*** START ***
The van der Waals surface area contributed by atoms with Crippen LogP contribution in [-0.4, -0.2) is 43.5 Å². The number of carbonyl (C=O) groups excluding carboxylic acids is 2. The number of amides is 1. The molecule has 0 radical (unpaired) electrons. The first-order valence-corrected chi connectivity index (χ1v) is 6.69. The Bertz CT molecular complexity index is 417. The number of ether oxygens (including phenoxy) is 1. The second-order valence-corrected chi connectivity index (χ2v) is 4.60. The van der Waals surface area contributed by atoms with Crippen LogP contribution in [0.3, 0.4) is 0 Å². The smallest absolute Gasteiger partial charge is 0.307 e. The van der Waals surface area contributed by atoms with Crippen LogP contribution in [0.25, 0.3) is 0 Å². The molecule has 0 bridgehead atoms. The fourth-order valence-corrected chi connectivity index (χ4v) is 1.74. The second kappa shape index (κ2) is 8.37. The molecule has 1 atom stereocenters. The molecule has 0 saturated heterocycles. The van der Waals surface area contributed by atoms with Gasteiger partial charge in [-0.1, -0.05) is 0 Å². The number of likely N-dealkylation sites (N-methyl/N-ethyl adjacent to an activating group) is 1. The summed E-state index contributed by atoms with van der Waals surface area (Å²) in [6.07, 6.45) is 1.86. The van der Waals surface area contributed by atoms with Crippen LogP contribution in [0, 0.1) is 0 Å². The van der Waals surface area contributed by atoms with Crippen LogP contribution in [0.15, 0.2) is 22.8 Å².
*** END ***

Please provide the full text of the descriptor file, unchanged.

The van der Waals surface area contributed by atoms with Crippen LogP contribution in [-0.4, -0.2) is 43.5 Å². The number of carbonyl (C=O) groups excluding carboxylic acids is 2. The number of amides is 1. The molecule has 0 radical (unpaired) electrons. The first-order valence-corrected chi connectivity index (χ1v) is 6.69. The Bertz CT molecular complexity index is 417. The number of ether oxygens (including phenoxy) is 1. The second-order valence-corrected chi connectivity index (χ2v) is 4.60. The van der Waals surface area contributed by atoms with Crippen LogP contribution in [0.3, 0.4) is 0 Å². The smallest absolute Gasteiger partial charge is 0.307 e. The van der Waals surface area contributed by atoms with Crippen LogP contribution in [0.25, 0.3) is 0 Å². The molecule has 0 bridgehead atoms. The fourth-order valence-corrected chi connectivity index (χ4v) is 1.74. The second kappa shape index (κ2) is 8.37. The molecule has 1 atom stereocenters. The molecule has 0 saturated heterocycles. The van der Waals surface area contributed by atoms with Gasteiger partial charge in [-0.1, -0.05) is 0 Å². The number of likely N-dealkylation sites (N-methyl/N-ethyl adjacent to an activating group) is 1. The summed E-state index contributed by atoms with van der Waals surface area (Å²) in [6.07, 6.45) is 1.86. The van der Waals surface area contributed by atoms with Crippen LogP contribution in [0, 0.1) is 0 Å². The van der Waals surface area contributed by atoms with Crippen LogP contribution in [0.15, 0.2) is 22.8 Å².